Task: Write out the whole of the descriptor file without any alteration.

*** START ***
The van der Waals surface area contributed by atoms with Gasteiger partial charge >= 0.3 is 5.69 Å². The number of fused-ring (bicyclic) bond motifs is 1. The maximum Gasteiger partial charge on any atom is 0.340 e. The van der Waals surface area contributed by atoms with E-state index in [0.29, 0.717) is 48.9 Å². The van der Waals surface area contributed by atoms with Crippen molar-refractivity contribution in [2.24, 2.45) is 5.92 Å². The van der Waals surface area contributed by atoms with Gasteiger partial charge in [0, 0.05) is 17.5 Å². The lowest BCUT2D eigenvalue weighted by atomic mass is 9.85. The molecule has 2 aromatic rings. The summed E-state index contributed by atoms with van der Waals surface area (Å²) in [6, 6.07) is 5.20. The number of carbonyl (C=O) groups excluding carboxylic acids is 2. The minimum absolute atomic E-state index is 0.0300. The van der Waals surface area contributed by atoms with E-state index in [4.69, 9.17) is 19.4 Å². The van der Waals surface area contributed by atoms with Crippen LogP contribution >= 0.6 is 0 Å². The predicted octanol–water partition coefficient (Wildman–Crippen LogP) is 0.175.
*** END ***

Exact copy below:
The van der Waals surface area contributed by atoms with Gasteiger partial charge >= 0.3 is 5.69 Å². The number of fused-ring (bicyclic) bond motifs is 1. The maximum Gasteiger partial charge on any atom is 0.340 e. The van der Waals surface area contributed by atoms with E-state index in [0.29, 0.717) is 48.9 Å². The van der Waals surface area contributed by atoms with Crippen molar-refractivity contribution in [2.24, 2.45) is 5.92 Å². The van der Waals surface area contributed by atoms with Gasteiger partial charge in [0, 0.05) is 17.5 Å². The lowest BCUT2D eigenvalue weighted by atomic mass is 9.85. The molecule has 2 aromatic rings. The summed E-state index contributed by atoms with van der Waals surface area (Å²) in [6, 6.07) is 5.20. The number of carbonyl (C=O) groups excluding carboxylic acids is 2. The minimum absolute atomic E-state index is 0.0300. The van der Waals surface area contributed by atoms with E-state index in [4.69, 9.17) is 19.4 Å². The van der Waals surface area contributed by atoms with Crippen LogP contribution >= 0.6 is 0 Å². The predicted octanol–water partition coefficient (Wildman–Crippen LogP) is 0.175.